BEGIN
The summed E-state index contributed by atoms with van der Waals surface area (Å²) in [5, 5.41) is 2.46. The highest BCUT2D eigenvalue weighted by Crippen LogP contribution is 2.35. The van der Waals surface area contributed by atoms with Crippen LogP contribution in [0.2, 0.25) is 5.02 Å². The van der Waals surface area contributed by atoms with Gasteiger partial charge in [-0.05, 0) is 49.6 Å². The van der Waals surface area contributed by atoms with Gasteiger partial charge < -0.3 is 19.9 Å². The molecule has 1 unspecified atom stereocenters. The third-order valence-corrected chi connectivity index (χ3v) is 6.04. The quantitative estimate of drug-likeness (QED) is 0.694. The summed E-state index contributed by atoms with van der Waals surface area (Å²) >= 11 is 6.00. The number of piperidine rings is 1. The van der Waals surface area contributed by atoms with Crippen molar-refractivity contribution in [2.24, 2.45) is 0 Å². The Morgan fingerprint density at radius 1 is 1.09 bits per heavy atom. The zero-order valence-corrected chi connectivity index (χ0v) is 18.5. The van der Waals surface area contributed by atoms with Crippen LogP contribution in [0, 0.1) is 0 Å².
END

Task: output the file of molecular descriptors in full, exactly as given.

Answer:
The summed E-state index contributed by atoms with van der Waals surface area (Å²) in [5, 5.41) is 2.46. The highest BCUT2D eigenvalue weighted by Crippen LogP contribution is 2.35. The van der Waals surface area contributed by atoms with Crippen LogP contribution in [0.2, 0.25) is 5.02 Å². The van der Waals surface area contributed by atoms with Gasteiger partial charge in [-0.05, 0) is 49.6 Å². The van der Waals surface area contributed by atoms with Gasteiger partial charge < -0.3 is 19.9 Å². The molecule has 1 unspecified atom stereocenters. The third-order valence-corrected chi connectivity index (χ3v) is 6.04. The quantitative estimate of drug-likeness (QED) is 0.694. The summed E-state index contributed by atoms with van der Waals surface area (Å²) >= 11 is 6.00. The number of piperidine rings is 1. The van der Waals surface area contributed by atoms with Crippen molar-refractivity contribution in [2.24, 2.45) is 0 Å². The Morgan fingerprint density at radius 1 is 1.09 bits per heavy atom. The zero-order valence-corrected chi connectivity index (χ0v) is 18.5. The van der Waals surface area contributed by atoms with Crippen LogP contribution in [0, 0.1) is 0 Å².